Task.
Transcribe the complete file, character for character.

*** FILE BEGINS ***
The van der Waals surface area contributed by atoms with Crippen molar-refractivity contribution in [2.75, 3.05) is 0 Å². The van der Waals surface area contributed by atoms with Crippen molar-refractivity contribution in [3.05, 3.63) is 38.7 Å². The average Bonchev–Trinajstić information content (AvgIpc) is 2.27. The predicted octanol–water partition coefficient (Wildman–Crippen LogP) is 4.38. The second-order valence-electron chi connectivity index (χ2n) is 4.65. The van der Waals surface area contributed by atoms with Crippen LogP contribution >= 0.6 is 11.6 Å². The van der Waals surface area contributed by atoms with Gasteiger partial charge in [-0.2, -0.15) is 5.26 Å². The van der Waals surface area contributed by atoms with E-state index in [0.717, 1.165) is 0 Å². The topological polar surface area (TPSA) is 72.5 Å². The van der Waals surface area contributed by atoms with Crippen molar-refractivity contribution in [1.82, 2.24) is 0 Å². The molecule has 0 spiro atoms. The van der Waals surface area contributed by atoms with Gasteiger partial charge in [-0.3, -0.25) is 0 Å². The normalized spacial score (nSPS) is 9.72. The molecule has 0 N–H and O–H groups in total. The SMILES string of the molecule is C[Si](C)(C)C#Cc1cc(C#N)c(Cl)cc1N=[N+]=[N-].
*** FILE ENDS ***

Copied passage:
The van der Waals surface area contributed by atoms with Crippen molar-refractivity contribution in [2.75, 3.05) is 0 Å². The van der Waals surface area contributed by atoms with Crippen molar-refractivity contribution in [3.05, 3.63) is 38.7 Å². The average Bonchev–Trinajstić information content (AvgIpc) is 2.27. The predicted octanol–water partition coefficient (Wildman–Crippen LogP) is 4.38. The second-order valence-electron chi connectivity index (χ2n) is 4.65. The van der Waals surface area contributed by atoms with Crippen LogP contribution >= 0.6 is 11.6 Å². The van der Waals surface area contributed by atoms with Gasteiger partial charge in [-0.2, -0.15) is 5.26 Å². The van der Waals surface area contributed by atoms with E-state index in [0.717, 1.165) is 0 Å². The topological polar surface area (TPSA) is 72.5 Å². The van der Waals surface area contributed by atoms with Crippen molar-refractivity contribution in [1.82, 2.24) is 0 Å². The molecule has 0 spiro atoms. The van der Waals surface area contributed by atoms with Gasteiger partial charge in [-0.3, -0.25) is 0 Å². The normalized spacial score (nSPS) is 9.72. The molecule has 0 N–H and O–H groups in total. The SMILES string of the molecule is C[Si](C)(C)C#Cc1cc(C#N)c(Cl)cc1N=[N+]=[N-].